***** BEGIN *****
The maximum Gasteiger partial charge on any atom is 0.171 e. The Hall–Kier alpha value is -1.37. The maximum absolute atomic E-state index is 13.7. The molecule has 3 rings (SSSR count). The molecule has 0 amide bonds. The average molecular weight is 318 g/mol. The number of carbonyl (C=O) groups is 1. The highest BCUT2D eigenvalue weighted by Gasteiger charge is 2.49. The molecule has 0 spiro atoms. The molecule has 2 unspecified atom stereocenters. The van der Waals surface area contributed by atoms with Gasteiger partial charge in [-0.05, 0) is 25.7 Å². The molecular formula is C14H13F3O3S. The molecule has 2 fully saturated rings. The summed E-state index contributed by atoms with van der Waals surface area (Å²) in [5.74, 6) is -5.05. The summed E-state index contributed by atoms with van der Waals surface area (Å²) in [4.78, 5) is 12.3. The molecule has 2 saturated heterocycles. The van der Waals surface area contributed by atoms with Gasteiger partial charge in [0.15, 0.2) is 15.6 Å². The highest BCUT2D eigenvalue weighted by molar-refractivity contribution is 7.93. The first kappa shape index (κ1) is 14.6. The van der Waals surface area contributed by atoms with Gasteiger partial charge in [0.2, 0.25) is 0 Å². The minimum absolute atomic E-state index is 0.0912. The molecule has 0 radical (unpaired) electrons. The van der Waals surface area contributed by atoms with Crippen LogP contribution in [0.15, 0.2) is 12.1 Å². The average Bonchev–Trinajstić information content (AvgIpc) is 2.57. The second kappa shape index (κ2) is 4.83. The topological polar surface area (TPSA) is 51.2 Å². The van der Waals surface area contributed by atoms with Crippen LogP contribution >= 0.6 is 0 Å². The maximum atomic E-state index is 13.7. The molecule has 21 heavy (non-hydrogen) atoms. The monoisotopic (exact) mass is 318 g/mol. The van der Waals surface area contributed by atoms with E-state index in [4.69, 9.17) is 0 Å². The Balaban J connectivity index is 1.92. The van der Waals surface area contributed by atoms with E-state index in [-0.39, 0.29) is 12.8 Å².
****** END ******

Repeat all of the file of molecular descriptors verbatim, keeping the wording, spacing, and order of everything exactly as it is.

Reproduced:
The maximum Gasteiger partial charge on any atom is 0.171 e. The Hall–Kier alpha value is -1.37. The maximum absolute atomic E-state index is 13.7. The molecule has 3 rings (SSSR count). The molecule has 0 amide bonds. The average molecular weight is 318 g/mol. The number of carbonyl (C=O) groups is 1. The highest BCUT2D eigenvalue weighted by Gasteiger charge is 2.49. The molecule has 0 spiro atoms. The molecule has 2 unspecified atom stereocenters. The van der Waals surface area contributed by atoms with Gasteiger partial charge in [-0.05, 0) is 25.7 Å². The molecular formula is C14H13F3O3S. The molecule has 2 fully saturated rings. The summed E-state index contributed by atoms with van der Waals surface area (Å²) in [5.74, 6) is -5.05. The summed E-state index contributed by atoms with van der Waals surface area (Å²) in [4.78, 5) is 12.3. The molecule has 2 saturated heterocycles. The van der Waals surface area contributed by atoms with Gasteiger partial charge in [0.15, 0.2) is 15.6 Å². The highest BCUT2D eigenvalue weighted by molar-refractivity contribution is 7.93. The first kappa shape index (κ1) is 14.6. The van der Waals surface area contributed by atoms with Gasteiger partial charge in [0.2, 0.25) is 0 Å². The minimum absolute atomic E-state index is 0.0912. The molecule has 0 radical (unpaired) electrons. The van der Waals surface area contributed by atoms with Crippen LogP contribution in [0.15, 0.2) is 12.1 Å². The average Bonchev–Trinajstić information content (AvgIpc) is 2.57. The second kappa shape index (κ2) is 4.83. The topological polar surface area (TPSA) is 51.2 Å². The van der Waals surface area contributed by atoms with Crippen LogP contribution >= 0.6 is 0 Å². The maximum atomic E-state index is 13.7. The molecule has 21 heavy (non-hydrogen) atoms. The monoisotopic (exact) mass is 318 g/mol. The van der Waals surface area contributed by atoms with E-state index in [4.69, 9.17) is 0 Å². The Balaban J connectivity index is 1.92. The van der Waals surface area contributed by atoms with E-state index in [-0.39, 0.29) is 12.8 Å².